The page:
Yvette is an old dog. Getting older by the day. She was found running around in Laval in 2007. Sophie Fournier (hard working and amazing dog rescue, Sophie’s Dog Adoption) rescued her and brought her into the clinic. She had a mystery illness that took a while to figure out. It turned out that she had a very rare fungal infection called Blastomycosis which usually affects the lungs, skin or bone. In her case, she had a soft tissue infection affecting her muzzle and gums and she also had the same fungal infection in the bones of her right forelimb.
Blastomycosis is rare in Quebec and it was quite a surprise when the puzzle came together. She required a year of daily, oral anti-fungal medication. She made a slow but sure recovery. Her gentle spirit has been one of the greatest gifts to grace my life. Because Sophie named her Yvette, I assumed she was French and have since only spoken French with her!
I’m writing about her now because although I have had quite a few dogs, until now I had not yet experienced the senility, also known as cognitive dysfunction, that many elder animals develop. It has been sad to see her slowly fade away, even though her funny smile greets me every day.
Like every dog she is unbelievably loyal. She still likes a good (but slow) walk in the woods. She likes her meals. She sleeps in late. She is now totally deaf. She often has, let’s gracefully call it “stomach problems” in the house. Her bladder isn’t what it used to be either. She paces around and around. It can take her a half hour to settle down into a spot (usually a spot that is critical at that very moment, like in front of the door or the kitchen sink or the bottom of the stairs). For fun, we used to call her Yvette boom-boom Bouvier. Now we call her Yvette in-the-way Bouvier. Listening to her pace and finding her lost in the corner or caught behind a table can be tough. She seems lost and absent.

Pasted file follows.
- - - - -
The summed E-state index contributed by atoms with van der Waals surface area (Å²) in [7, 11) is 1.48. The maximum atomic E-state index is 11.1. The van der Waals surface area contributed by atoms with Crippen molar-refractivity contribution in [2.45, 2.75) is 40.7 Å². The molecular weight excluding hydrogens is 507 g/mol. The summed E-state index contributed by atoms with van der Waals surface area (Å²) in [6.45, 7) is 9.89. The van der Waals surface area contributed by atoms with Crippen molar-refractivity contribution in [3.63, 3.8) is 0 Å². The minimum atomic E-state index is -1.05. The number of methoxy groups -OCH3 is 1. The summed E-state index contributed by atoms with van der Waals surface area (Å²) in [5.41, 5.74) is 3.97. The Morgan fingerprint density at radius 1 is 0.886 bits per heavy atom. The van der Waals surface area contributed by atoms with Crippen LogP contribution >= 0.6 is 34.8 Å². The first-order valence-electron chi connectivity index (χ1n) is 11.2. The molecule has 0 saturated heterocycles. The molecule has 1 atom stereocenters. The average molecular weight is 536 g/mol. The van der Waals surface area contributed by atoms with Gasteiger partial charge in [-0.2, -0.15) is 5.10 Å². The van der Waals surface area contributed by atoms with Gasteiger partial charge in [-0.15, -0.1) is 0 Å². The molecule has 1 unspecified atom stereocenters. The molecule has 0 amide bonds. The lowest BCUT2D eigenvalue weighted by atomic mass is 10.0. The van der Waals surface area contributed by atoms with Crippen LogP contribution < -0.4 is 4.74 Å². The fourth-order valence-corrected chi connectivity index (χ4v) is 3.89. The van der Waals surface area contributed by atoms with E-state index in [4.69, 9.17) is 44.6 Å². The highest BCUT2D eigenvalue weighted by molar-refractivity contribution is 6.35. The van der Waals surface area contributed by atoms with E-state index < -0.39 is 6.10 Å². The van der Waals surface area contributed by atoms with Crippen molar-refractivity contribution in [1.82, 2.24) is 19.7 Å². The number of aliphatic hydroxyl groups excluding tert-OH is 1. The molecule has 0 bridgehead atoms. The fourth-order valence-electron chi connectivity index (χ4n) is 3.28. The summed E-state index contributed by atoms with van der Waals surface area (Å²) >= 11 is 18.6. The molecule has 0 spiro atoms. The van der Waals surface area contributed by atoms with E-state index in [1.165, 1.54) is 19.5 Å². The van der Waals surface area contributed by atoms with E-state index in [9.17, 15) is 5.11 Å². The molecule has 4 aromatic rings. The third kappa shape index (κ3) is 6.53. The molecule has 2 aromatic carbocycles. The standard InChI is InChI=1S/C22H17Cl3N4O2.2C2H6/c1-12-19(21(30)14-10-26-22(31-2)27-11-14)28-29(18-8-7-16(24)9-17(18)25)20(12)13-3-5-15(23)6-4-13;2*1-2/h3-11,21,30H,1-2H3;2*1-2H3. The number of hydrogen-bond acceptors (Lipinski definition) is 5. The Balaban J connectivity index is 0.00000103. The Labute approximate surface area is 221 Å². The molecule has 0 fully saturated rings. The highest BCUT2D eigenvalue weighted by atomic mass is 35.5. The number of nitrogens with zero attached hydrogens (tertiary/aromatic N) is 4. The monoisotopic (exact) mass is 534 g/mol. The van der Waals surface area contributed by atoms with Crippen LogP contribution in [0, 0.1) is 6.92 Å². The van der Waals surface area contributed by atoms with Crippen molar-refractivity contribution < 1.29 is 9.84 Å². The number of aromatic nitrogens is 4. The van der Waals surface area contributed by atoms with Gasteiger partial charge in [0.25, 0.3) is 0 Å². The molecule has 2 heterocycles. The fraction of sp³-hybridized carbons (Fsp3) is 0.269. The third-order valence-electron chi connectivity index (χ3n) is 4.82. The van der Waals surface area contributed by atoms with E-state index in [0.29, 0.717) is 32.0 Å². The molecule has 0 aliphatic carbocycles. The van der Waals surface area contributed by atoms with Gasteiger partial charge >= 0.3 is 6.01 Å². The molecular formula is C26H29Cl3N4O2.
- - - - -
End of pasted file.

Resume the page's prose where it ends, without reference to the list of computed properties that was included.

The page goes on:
This past weekend she was out and about on her own in the yard (away from where I could see her) and got tangled up in the wood shed canvas. She turned and turned and almost strangled her self. We found her hacking and coughing…. minutes more and things would have turned out very different. We cut her away from the canvas just in time. Every day with her is precious. But also taxing. It’s hard to see her fade away. It’s frustrating to clean up after her so frequently. It’s worrisome that she is so easily confused.
I already miss my dog Yvette. The Yvette that was so aware and present and active.
But I am also so grateful that she is still with us, relatively healthy, as sweet as dogs get and forever loyal.